Malaysia is set to cancel visa-free entry for North Koreans from March 6, according to state news agency Bernama reports. The move has come following the murder of North Korean leader's half-brother Kim Jong-nam, which has frayed the diplomatic ties between the two countries.
North Koreans, from next month, will be required to obtain a visa before entering Malaysia for national security reasons, the agency reported, citing the deputy prime minister Ahmad Zahid Hamidi.
Malaysia is one of the few foreign destinations North Koreans could visit without procuring a visa, and Malaysia is one of the few countries, which is allowed a visa-free entry to visit the nuclear-armed state.
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The relations between the two countries soured shortly after the death of Kim Jong-nam, who was murdered at the Kuala Lumpur airport with a toxic nerve agent. South Korea and the United States have said that the assassination was organised by agents in North Korea.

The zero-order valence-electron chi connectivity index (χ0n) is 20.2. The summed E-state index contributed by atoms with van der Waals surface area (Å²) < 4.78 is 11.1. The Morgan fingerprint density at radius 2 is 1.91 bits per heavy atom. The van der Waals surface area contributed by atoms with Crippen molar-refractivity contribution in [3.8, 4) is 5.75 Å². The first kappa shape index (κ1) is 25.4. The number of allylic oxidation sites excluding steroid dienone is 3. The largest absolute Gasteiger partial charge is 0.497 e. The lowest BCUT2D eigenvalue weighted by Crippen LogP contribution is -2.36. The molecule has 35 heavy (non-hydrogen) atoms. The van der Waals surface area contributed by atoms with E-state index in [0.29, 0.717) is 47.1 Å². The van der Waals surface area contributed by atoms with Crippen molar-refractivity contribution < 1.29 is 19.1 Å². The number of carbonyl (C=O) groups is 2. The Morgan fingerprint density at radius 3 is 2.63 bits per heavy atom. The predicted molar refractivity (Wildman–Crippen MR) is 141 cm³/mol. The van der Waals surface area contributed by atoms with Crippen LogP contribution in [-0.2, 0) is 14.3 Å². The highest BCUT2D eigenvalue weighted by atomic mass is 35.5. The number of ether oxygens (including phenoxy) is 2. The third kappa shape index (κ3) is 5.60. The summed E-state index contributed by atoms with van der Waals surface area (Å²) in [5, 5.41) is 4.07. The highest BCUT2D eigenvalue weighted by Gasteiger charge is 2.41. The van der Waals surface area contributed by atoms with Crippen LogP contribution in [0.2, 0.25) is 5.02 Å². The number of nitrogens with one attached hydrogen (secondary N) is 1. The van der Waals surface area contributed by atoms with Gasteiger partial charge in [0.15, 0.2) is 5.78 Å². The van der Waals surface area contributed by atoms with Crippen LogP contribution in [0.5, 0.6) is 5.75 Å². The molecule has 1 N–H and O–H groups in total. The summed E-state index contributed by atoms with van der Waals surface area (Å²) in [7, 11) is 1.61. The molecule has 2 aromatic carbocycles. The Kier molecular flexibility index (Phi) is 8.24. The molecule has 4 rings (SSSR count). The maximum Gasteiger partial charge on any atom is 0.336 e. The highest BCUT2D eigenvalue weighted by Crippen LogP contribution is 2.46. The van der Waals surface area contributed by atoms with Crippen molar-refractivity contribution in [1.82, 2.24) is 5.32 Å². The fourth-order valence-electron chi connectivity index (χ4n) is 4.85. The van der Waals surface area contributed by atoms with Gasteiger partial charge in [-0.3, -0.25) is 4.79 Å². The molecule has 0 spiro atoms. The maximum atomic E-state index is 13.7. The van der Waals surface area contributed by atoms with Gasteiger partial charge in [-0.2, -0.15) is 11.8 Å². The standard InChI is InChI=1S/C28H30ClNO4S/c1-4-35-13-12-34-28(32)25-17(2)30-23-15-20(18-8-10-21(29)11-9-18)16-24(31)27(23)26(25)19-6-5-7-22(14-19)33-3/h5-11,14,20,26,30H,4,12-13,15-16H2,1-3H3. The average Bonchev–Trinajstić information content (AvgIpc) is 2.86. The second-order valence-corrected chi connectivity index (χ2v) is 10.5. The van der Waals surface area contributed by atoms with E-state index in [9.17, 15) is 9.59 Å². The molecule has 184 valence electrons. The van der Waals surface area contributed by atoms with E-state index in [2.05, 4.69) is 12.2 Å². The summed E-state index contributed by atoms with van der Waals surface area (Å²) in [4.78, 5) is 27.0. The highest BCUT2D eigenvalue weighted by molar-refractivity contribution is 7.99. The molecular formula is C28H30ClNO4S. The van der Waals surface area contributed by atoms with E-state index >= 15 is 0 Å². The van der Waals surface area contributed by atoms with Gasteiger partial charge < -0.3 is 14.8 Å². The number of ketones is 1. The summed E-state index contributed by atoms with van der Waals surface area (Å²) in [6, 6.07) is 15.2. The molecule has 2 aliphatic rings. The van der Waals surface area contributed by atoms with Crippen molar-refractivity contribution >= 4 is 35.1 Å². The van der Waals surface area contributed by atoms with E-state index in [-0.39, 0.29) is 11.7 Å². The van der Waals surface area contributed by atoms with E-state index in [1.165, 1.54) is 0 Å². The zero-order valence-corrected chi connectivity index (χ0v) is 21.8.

The North Korean nation had also asked Malaysia not to go ahead with the autopsy of Kim and demanded his body be given back. However, the Malaysia went ahead with the autopsy anyway and asked the Kim Jong-Un-led nation to provide familial DNA evidence if they wanted the victim's body. North Korea had also asked Malaysia to release the three suspects who were detained in the murder case, including two women who have been charged with Kim's murder.
An Indonesian woman and a Vietnamese woman have been charged with Kim's murder, however, the police officials have also detained another North Korean man and want to question seven others, including a senior official in the North Korean embassy in Kuala Lumpur in association with the murder.
A high level North Korean diplomatic delegation on Tuesday arrived in Kuala Lumpur and has held talks with the members of the Malaysian cabinet to press Pyongyang's demands.